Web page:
ALBANY, N.Y. (NEWS10) — Sometimes, we can all use a bit of Monday morning motivation, and the famed pilot Amelia Earhart put it well when she said, “the most effective way to do it, is to do it.” In other words, start taking the first step this morning, and use this workweek to pursue your dreams. The weather, unfortunately, will not play along—Meteorologist Jill Szwed said the skies could get pretty ugly later in the day.

Today’s five things to know include two people found dead at Killington Motel, an Albany man accused of pointing a handgun at two women, and a plane crash in Great Barrington.

1. Investigation of two dead at Killington Motel

Vermont State Police (VSP) is investigating two deaths that happened at Killington Motel in Killington, on the night of September 17. Darlene Parker, 56, and Thomas Dodge, 53 were found dead in their motel room.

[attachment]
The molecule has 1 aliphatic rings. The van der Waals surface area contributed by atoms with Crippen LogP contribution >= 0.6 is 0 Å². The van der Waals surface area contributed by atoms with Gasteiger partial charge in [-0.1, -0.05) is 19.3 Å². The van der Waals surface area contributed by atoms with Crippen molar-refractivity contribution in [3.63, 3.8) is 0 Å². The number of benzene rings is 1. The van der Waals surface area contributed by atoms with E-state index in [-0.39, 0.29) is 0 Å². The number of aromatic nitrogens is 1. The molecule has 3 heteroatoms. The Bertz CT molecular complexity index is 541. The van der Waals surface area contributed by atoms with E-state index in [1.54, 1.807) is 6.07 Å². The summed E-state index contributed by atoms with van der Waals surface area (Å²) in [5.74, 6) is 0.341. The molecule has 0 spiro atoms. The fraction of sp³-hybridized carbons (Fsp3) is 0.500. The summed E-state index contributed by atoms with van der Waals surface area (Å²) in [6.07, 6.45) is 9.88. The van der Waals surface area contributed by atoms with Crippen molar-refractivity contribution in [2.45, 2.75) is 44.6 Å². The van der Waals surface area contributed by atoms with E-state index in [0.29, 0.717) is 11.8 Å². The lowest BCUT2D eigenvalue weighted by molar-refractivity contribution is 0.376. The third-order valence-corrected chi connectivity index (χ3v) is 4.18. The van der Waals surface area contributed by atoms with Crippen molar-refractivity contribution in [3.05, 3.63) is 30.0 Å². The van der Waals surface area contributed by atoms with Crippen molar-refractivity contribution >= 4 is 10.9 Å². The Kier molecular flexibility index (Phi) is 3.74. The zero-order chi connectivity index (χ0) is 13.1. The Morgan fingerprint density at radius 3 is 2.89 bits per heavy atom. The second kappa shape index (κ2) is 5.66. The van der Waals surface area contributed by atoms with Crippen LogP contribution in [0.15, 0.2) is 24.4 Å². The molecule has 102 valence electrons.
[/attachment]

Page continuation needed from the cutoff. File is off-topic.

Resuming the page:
2. Albany man accused of pointing handgun at 2 women

An Albany man was arrested on Sunday for allegedly pointing a loaded handgun at two women inside a Park Avenue apartment. The incident was reported to police around noon, and officers were sent to an apartment on the 500 block of Park Avenue between South Lake Avenue and Quail Street to investigate.

3. Small plane crashes into Great Barrington corn field

A flight instructor and his student were both uninjured after their single-engine plane crashed into a cornfield over the weekend, according to Great Barrington Police. Officials said the 67-year-old instructor from Canaan, Connecticut, and his 57-year-old student from Cheshire, Connecticut, were trying to land the aircraft when it lost engine power and took a nosedive.

4. Glens Falls man pleads guilty to bank robbery

A Glens Falls man has pleaded guilty in connection to a March bank robbery. Warren County District Attorney Jason Carusone said Joseph Skellie pleaded guilty on Friday to third-degree robbery, which is a felony.

5. Albany gas prices fall for 3 months after $5 peak

After prices at the pump soared to record-highs, even reaching the $5 mark months ago, fuel costs in Albany have slowly gone the opposite direction.